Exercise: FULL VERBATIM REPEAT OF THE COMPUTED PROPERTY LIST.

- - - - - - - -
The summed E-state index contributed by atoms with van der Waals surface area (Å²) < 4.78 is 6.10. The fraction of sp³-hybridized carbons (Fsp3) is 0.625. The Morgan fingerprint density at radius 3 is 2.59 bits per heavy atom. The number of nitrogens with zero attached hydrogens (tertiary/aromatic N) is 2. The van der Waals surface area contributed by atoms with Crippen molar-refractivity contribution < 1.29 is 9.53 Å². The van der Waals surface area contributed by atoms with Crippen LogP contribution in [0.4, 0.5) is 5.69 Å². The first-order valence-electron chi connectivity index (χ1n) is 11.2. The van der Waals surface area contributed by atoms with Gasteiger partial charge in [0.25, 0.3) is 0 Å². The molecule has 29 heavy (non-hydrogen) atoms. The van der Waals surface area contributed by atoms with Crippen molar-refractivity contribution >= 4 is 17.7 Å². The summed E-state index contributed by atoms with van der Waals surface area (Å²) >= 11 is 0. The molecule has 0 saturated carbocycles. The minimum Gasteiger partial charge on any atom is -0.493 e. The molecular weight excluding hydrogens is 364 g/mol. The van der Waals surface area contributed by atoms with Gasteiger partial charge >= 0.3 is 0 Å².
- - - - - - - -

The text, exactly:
The summed E-state index contributed by atoms with van der Waals surface area (Å²) < 4.78 is 6.10. The fraction of sp³-hybridized carbons (Fsp3) is 0.625. The Morgan fingerprint density at radius 3 is 2.59 bits per heavy atom. The number of nitrogens with zero attached hydrogens (tertiary/aromatic N) is 2. The van der Waals surface area contributed by atoms with Crippen molar-refractivity contribution < 1.29 is 9.53 Å². The van der Waals surface area contributed by atoms with Crippen LogP contribution in [0.4, 0.5) is 5.69 Å². The first-order valence-electron chi connectivity index (χ1n) is 11.2. The van der Waals surface area contributed by atoms with Gasteiger partial charge in [0.25, 0.3) is 0 Å². The molecule has 29 heavy (non-hydrogen) atoms. The van der Waals surface area contributed by atoms with Crippen molar-refractivity contribution >= 4 is 17.7 Å². The summed E-state index contributed by atoms with van der Waals surface area (Å²) >= 11 is 0. The molecule has 0 saturated carbocycles. The minimum Gasteiger partial charge on any atom is -0.493 e. The molecular weight excluding hydrogens is 364 g/mol. The van der Waals surface area contributed by atoms with Gasteiger partial charge >= 0.3 is 0 Å².